A significant issue for HP’s stakeholders is the allegations HP has made against the former management team of Autonomy in relation to the acquisition of that company, and the related impairment charge of $8.8 billion taken against shareholder funds. As a member of the former management team of Autonomy I have a shared interest with the shareholders of HP (of which I am not one) in getting to the bottom of those allegations, understanding exactly what happened within HP related to this situation and resolving it as soon as possible.

We therefore put forward some questions that we believe HP’s Board of Directors needs to answer at the shareholder meeting:

1. Can the Board provide details and evidence of the allegations it has made against the former management team of Autonomy to shareholders and to the people it has accused, so that everyone can understand the allegations that are being made and how it relates to the decisions and statements the Board has made? Can the Board confirm when it first became aware of these specific allegations? Will the Board provide the report from PwC on which its allegations are based to the former Autonomy management team so that this issue can move toward resolution? Will the Board also make available the conclusions of the findings of the recently appointed committee investigating the circumstances of the acquisition?

2. How did HP calculate the impairment charge it has taken against Autonomy? Several qualified commentators, including a former Chief Accountant of the SEC, have questioned how the alleged irregularities in Autonomy’s accounting could generate such a large write-down. How much of the impairment charge was related to the operating performance of Autonomy post-acquisition?

3. Did HP approach the UK Takeover Panel at any stage in an attempt to rescind its offer to buy Autonomy before completion? If so what was the reason it gave and why was this material change of view not communicated to shareholders?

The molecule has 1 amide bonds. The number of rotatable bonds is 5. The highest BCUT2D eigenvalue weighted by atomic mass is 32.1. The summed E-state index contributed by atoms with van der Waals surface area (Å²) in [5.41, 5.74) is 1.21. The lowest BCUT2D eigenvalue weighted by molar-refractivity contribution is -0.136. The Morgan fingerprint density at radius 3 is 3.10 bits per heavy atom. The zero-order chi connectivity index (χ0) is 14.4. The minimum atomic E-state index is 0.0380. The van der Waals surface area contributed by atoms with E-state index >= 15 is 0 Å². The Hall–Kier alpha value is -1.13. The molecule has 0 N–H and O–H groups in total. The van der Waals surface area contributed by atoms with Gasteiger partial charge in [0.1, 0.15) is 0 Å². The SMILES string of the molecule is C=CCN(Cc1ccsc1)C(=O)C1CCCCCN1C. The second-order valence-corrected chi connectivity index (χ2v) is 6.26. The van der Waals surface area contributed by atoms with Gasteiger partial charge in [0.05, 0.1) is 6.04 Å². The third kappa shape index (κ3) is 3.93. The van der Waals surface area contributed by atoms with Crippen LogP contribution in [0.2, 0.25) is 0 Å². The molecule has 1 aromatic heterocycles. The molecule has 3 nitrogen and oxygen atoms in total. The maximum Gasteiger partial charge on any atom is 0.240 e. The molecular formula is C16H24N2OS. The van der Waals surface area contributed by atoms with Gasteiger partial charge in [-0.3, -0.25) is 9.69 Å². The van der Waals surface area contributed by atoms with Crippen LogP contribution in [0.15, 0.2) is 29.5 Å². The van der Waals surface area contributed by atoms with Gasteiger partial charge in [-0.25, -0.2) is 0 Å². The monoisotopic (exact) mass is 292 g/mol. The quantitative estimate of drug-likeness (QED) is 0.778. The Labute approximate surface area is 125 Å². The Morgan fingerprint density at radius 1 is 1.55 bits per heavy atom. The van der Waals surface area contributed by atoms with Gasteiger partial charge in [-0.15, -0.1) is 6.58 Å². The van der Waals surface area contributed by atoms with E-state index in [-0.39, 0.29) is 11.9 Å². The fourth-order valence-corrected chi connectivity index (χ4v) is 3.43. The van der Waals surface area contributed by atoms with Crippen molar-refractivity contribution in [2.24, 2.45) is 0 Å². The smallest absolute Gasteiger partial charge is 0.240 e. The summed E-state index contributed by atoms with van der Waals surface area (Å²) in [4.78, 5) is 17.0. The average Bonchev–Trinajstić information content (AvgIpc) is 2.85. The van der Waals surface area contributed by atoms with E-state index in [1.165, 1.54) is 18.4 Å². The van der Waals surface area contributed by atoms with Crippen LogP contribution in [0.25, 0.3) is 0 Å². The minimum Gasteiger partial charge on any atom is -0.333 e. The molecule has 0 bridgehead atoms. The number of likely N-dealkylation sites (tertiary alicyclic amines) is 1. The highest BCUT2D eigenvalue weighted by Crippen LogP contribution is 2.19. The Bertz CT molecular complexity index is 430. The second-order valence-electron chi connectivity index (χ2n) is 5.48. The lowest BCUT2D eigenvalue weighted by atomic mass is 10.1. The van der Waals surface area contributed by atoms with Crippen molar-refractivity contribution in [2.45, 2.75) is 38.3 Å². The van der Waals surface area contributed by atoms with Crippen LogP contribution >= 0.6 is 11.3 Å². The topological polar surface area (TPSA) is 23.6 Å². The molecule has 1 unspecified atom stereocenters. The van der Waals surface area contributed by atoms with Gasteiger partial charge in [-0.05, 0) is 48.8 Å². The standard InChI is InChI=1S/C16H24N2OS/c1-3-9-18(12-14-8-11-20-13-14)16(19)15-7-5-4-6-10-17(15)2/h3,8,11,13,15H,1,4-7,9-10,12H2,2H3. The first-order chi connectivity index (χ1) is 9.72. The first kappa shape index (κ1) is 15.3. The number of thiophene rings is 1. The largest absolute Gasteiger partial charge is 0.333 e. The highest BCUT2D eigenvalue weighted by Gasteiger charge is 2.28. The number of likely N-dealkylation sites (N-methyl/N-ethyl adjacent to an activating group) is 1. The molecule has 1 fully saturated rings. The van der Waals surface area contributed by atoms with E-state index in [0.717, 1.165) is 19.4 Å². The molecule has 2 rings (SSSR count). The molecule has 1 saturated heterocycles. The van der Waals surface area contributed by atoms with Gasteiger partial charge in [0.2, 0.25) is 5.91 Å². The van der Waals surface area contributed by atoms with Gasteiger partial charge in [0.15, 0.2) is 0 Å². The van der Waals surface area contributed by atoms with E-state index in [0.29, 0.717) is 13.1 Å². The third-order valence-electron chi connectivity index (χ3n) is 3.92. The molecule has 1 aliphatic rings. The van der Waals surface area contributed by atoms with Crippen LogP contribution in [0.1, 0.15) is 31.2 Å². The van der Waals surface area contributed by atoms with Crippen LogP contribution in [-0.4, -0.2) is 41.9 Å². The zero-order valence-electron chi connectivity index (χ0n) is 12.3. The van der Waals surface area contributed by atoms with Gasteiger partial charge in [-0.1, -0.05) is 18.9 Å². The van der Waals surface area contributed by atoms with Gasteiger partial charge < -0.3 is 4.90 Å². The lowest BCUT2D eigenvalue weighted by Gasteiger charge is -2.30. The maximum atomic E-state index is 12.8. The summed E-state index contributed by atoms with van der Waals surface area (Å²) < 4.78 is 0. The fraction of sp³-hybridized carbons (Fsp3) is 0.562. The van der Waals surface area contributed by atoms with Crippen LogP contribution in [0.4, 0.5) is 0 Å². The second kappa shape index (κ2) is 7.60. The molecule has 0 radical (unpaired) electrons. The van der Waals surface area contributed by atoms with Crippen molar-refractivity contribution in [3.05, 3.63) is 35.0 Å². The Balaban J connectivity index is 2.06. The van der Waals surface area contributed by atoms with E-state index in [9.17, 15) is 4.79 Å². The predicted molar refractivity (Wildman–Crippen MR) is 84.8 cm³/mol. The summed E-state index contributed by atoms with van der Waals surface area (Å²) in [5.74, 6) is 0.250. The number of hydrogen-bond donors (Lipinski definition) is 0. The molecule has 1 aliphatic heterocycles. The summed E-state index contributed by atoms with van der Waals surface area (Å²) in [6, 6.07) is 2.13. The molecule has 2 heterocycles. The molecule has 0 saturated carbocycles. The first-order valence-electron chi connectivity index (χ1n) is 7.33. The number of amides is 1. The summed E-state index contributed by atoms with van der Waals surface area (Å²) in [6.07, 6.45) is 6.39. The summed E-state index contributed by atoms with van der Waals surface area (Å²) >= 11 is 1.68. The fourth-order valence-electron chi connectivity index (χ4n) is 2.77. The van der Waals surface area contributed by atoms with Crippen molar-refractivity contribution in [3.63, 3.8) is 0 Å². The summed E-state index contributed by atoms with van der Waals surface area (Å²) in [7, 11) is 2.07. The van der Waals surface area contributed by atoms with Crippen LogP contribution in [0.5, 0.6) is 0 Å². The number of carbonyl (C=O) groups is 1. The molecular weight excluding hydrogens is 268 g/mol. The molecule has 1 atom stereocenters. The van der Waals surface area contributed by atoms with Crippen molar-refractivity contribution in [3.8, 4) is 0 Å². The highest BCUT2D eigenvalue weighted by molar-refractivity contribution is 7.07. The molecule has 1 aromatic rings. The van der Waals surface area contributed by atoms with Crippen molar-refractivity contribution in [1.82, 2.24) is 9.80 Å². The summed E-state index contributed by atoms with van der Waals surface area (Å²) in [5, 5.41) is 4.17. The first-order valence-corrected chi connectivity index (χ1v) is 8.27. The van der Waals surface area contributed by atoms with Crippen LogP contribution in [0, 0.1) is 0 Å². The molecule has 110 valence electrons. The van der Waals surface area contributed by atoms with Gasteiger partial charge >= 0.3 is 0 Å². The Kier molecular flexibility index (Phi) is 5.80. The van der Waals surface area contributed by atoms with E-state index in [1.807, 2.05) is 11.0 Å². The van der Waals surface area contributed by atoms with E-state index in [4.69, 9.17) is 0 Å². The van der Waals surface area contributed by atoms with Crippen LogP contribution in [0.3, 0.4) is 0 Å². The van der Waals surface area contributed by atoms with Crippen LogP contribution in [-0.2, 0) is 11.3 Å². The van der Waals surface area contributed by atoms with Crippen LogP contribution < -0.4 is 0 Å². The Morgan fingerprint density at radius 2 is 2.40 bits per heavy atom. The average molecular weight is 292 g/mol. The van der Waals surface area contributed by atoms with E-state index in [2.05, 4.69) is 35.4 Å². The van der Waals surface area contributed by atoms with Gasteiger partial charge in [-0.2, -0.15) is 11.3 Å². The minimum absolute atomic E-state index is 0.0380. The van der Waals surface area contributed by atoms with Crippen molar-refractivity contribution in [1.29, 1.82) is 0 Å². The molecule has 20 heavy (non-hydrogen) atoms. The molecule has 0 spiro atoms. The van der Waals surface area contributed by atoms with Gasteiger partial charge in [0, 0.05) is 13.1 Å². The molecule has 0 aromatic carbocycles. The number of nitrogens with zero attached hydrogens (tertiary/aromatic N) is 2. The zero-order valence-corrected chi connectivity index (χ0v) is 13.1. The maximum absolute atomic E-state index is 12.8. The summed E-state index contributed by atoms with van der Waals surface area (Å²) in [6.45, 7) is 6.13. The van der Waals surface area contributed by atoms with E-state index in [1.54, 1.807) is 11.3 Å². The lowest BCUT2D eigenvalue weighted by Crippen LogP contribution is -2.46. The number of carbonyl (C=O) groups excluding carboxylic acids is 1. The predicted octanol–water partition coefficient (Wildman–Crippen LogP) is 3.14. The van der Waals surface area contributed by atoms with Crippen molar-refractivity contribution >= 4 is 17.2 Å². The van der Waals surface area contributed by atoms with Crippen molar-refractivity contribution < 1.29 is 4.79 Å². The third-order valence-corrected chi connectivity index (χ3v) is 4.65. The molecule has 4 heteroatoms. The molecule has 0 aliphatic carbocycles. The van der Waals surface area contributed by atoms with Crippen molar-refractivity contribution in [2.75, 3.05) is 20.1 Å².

4. The former management of Autonomy began alerting Ms Whitman as early as December 2011 to significant problems with the integration of Autonomy into HP that were negatively impacting its performance. When did Ms Whitman acknowledge that Autonomy was not performing against expectations? Why was this not communicated to shareholders at that time?

5. Will HP commit to behaving in a transparent manner in providing information about these allegations and the legal processes that have been set in motion? This includes not pre-empting announcements by regulatory authorities and not waiting long periods to disclose information.

We continue to reject the allegations made against us by HP and believe it is in the interests of all parties that these questions be addressed directly by the Board so this issue can be resolved as swiftly as possible. HP has acted in an aggressive and unusual manner throughout this episode, making highly damaging public accusations without providing any supporting evidence, either to the public or to the people they have accused.

As we have said before, we believe the problem with the Autonomy acquisition by HP lies in the mismanagement of that business by HP under its ownership, making it impossible for Autonomy to deliver on HP’s expectations. Autonomy’s accounts were fully audited by Deloitte throughout the period in question and Deloitte has confirmed that it conducted its audit work in full compliance with regulation and professional standards. We refuse to be a scapegoat for HP’s own failings.

Dr. Mike Lynch

Statement in response to announcement of FRC investigation